2015 French Open quarter-final

Roland Garros is Nadal's dominion.

He was already the most prolific at the French Open having won nine tiltes, but his wait for 'La Decima' would go on as Djokovic finally got the better of him in Paris - it only took seven attempts!

There was an aspect of vengeance for Djokovic, who lost the 2014 final to the King of Clay, when he handed Nadal just the second loss of his career at Roland Garros.

But such joys were shortlived as the Serbian failed to complete his career Grand Slam by losing to Stan Wawrinka in the showpiece on Court Philippe Chatrier.

Having almost been moved to tears by the reception he received from the crowd in the wake of his third French Open final loss, Djokovic said: "I respect the appreciation they showed me. It's something that definitely gives me even more motivation to come back and keep on trying."

He finally got his hands on the trophy the following year.

 

2013 French Open semi-final

Having missed the Australian Open amid seven months out with a serious knee injury, Nadal wasted little time in returning to his previous heights by booking his place in an eighth Roland Garros final – but he did not make it easy for himself.

The Spaniard missed a chance to serve out the match at 6-5 in the fourth set and soon found himself 4-2 down in the decider.

But Nadal, as Djokovic put it afterwards, showed "why he's been ruling Roland Garros for many years" by forging ahead and clinching a 6-4 3-6 6-1 6-7 (3-7) 9-7 triumph.

The final-set tussle lasted 87 minutes, but it was by no means their longest battle…

 

2012 Australian Open final

That honour belongs to this meeting at Melbourne Park, where Djokovic and Nadal, ranked first and second in the world respectively as they are now, played out the longest grand slam final in history – a record that still stands.

Nadal managed to force a decider after surrendering his one-set advantage and looked to be on course for an 11th major title when he took a 4-2 lead in the fifth.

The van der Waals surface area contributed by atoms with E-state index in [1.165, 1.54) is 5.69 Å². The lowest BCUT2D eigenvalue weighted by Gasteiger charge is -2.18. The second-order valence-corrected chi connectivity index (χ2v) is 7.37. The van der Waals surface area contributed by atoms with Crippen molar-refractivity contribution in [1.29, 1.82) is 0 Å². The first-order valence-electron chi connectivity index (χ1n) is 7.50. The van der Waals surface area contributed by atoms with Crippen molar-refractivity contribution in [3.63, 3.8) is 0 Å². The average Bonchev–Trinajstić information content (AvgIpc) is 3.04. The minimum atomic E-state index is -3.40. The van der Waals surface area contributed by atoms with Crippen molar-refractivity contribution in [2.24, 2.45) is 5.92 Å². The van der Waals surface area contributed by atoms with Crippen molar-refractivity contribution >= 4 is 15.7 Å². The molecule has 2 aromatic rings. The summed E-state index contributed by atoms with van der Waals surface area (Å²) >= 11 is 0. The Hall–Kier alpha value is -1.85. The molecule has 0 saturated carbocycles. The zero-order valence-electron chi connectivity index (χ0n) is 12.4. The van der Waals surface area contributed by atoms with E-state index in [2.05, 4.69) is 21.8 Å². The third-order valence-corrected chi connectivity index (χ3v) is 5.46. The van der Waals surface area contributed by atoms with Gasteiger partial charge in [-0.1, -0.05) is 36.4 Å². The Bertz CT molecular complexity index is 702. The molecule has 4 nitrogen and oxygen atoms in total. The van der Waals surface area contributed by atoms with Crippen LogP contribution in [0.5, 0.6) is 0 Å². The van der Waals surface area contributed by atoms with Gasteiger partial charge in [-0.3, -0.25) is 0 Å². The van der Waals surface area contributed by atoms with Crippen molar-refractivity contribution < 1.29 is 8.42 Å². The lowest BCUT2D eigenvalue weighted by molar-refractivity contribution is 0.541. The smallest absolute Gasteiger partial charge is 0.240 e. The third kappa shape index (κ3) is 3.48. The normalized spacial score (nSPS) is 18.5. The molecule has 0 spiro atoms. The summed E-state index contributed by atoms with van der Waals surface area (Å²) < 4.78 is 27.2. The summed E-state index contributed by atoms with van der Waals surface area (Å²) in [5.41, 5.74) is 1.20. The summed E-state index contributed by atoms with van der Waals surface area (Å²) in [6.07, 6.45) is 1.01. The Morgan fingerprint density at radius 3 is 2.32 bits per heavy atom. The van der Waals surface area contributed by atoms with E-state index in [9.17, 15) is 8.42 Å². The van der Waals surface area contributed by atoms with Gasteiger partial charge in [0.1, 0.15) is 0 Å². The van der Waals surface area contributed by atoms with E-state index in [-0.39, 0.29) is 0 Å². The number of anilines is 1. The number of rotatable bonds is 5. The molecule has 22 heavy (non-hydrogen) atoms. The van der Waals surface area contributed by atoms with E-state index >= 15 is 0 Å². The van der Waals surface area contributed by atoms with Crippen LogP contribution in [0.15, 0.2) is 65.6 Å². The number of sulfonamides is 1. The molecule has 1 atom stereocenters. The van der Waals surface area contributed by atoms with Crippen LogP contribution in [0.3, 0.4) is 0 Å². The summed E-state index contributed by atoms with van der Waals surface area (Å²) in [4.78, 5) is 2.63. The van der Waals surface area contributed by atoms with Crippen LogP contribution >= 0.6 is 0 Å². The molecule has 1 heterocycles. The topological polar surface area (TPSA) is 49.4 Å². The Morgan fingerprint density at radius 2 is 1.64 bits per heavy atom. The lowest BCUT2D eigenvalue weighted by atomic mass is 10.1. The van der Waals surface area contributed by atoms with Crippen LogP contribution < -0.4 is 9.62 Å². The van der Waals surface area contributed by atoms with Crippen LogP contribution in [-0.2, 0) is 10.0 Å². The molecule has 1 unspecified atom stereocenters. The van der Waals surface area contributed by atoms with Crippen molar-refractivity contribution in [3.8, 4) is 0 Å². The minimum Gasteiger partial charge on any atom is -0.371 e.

But Djokovic showed the grit and drive that would see him dominate the ATP Tour for the next four and a half years, completing a 5-7 6-4 6-2 6-7 (5-7) 7-5 triumph in five hours and 53 minutes.

"Rafa, you're one of the best players ever. You're one of the most respected guys on the tour. We made history tonight," said the Serbian during the post-match presentation. "I hope we will have many more finals like this."

2009 Madrid Open semi-final

This was their fourth meeting in just over two months, and it proved to be an absolute stunner.

Nadal had beaten Djokovic in the Davis Cup and the finals of the Monte Carlo Masters and the Internazionali d'Italia as he diplayed why he is, without doubt, the King of Clay.

But the Serbian ran him close on home soil. Nadal saved three match points as he rallied from a set down to triumph 3-6 7-6 (7-5) 7-6 (11-9) in a monstrous three-setter that took four hours and two minutes.

Reflecting on the encounter two years later, the Spaniard told the ATP: "It was a really emotional match. Seriously, I'm not very happy about how I played that match. I think I wasn't in the best moment of my career in that match, because I had the problems with the knees and personal problems. Thinking about that, it's even more important for me."